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Is a JPEG image converted back to bitmap image when displayed on the screen? Does it occupy more memory than the actual file-size when it is being displayed?

Will JPEG images, if added to the web-page, consume the amount of memory of their bitmap equivalent when displayed by the browser?

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closed as off-topic by ElendilTheTall, Itai, Nick Miners, mattdm, Matt Grum Jul 3 at 15:17

  • This question does not appear to be about photography within the scope defined in the help center.
If this question can be reworded to fit the rules in the help center, please edit the question.

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I'm struggling to see how this curiousity might relate to photography. How would it matter either way? –  mattdm Jul 3 at 10:17
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This question appears to be off-topic because it is about digital images in general and not photography. –  ElendilTheTall Jul 3 at 13:01
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This is a programming question really... and, if you're not coding up some new whiz bang browser, you shouldn't be concerned with this. Stick to the general principles of good web design concerning your images, and you will be fine. Let the browser makers worry about memory usage of rendered web pages - that is pretty far out of your control. In general, the answer is yes they do, but the image is converted for display on the particular machine where it happens, and you can't prepare an image for that, because the client can do anything it wants. –  Jasmine Jul 3 at 17:04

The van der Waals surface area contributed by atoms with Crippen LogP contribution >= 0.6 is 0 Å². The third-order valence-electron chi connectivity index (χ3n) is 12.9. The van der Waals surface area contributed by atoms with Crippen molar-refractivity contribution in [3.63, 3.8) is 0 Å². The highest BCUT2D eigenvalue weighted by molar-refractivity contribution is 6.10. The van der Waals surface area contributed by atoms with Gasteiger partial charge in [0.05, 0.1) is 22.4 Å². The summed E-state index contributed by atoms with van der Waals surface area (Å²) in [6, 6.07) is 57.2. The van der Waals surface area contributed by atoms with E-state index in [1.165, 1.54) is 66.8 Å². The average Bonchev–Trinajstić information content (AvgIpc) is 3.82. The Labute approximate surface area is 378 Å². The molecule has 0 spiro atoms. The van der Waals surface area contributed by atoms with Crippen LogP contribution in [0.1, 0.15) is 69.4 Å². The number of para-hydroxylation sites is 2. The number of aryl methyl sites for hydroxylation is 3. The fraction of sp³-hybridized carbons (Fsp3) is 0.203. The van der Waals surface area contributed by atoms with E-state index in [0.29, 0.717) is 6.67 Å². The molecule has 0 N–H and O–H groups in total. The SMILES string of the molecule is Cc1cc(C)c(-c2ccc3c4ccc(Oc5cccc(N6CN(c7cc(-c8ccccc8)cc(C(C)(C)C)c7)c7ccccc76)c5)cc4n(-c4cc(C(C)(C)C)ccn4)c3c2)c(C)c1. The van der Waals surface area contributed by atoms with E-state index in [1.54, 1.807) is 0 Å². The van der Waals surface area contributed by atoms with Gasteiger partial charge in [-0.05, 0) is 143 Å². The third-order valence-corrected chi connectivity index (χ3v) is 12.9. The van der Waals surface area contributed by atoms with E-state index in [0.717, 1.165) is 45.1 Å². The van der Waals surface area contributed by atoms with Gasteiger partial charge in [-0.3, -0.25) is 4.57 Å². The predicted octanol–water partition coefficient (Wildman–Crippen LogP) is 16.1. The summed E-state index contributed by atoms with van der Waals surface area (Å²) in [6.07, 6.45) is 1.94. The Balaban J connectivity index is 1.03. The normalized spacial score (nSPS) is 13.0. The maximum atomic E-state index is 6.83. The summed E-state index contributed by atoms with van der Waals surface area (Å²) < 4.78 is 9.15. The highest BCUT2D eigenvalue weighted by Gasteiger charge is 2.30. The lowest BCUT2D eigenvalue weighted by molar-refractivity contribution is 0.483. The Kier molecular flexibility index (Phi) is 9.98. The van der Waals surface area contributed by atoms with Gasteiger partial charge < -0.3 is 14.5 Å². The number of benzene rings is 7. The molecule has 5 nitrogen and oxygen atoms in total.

2 Answers 2

up vote 6 down vote accepted

Yes. How else could it be displayed? The screen needs to show the actual pixels, not an abstracted mathematical representation of them.

Perhaps more crucially, a JPEG needs to be converted to a bitmap to be edited, which is why re-saving an image in JPEG can cause artifacts and loss of detail even if you don't change anything.

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Not entirely correct. It depends on the nature of the program and the editing action if JPEG needs to be converted to a bitmap. See my answer for details. –  John Thomas Jul 3 at 10:55
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@JohnThomas There is no program which can display a JPEG without decoding it to a bitmap. It's correct that there are editing actions which work on the metadata and not on the image itself, but those are special cases. –  mattdm Jul 3 at 14:32
    
I didn't say that exists a program which displays a JPEG without decoding it to a bitmap. I said that there are programs which edit JPEGs in such a way - for ex. crop, rotate in 90 degrees (which are quite common edits on the image itself :) ) and metadata manipulation. For algorithm see at is.gd/1Yw8aw - for an extensive discussion see here: newsgroup.xnview.com/viewtopic.php?t=24984 –  John Thomas Jul 3 at 16:22